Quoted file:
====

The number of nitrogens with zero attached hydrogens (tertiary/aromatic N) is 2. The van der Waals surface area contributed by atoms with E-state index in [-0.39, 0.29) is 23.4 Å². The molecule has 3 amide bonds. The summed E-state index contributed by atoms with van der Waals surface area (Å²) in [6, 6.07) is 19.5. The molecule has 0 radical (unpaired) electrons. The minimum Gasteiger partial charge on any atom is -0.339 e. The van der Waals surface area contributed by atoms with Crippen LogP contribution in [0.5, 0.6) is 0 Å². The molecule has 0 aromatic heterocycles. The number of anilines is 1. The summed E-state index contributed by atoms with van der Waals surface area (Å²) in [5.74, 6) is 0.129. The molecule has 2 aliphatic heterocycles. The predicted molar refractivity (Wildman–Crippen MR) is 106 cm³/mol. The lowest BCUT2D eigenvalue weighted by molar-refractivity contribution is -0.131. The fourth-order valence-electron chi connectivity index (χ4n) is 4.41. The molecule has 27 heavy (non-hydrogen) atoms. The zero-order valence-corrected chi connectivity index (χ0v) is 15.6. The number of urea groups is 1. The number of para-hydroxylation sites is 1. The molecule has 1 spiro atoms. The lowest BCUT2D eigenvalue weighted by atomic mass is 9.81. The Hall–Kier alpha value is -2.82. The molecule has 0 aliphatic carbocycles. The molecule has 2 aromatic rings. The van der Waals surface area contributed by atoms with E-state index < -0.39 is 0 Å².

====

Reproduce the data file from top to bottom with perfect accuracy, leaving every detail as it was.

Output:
The number of nitrogens with zero attached hydrogens (tertiary/aromatic N) is 2. The van der Waals surface area contributed by atoms with E-state index in [-0.39, 0.29) is 23.4 Å². The molecule has 3 amide bonds. The summed E-state index contributed by atoms with van der Waals surface area (Å²) in [6, 6.07) is 19.5. The molecule has 0 radical (unpaired) electrons. The minimum Gasteiger partial charge on any atom is -0.339 e. The van der Waals surface area contributed by atoms with Crippen LogP contribution in [0.5, 0.6) is 0 Å². The molecule has 0 aromatic heterocycles. The number of anilines is 1. The summed E-state index contributed by atoms with van der Waals surface area (Å²) in [5.74, 6) is 0.129. The molecule has 2 aliphatic heterocycles. The predicted molar refractivity (Wildman–Crippen MR) is 106 cm³/mol. The lowest BCUT2D eigenvalue weighted by molar-refractivity contribution is -0.131. The fourth-order valence-electron chi connectivity index (χ4n) is 4.41. The molecule has 27 heavy (non-hydrogen) atoms. The zero-order valence-corrected chi connectivity index (χ0v) is 15.6. The number of urea groups is 1. The number of para-hydroxylation sites is 1. The molecule has 1 spiro atoms. The lowest BCUT2D eigenvalue weighted by atomic mass is 9.81. The Hall–Kier alpha value is -2.82. The molecule has 0 aliphatic carbocycles. The molecule has 2 aromatic rings. The van der Waals surface area contributed by atoms with E-state index < -0.39 is 0 Å².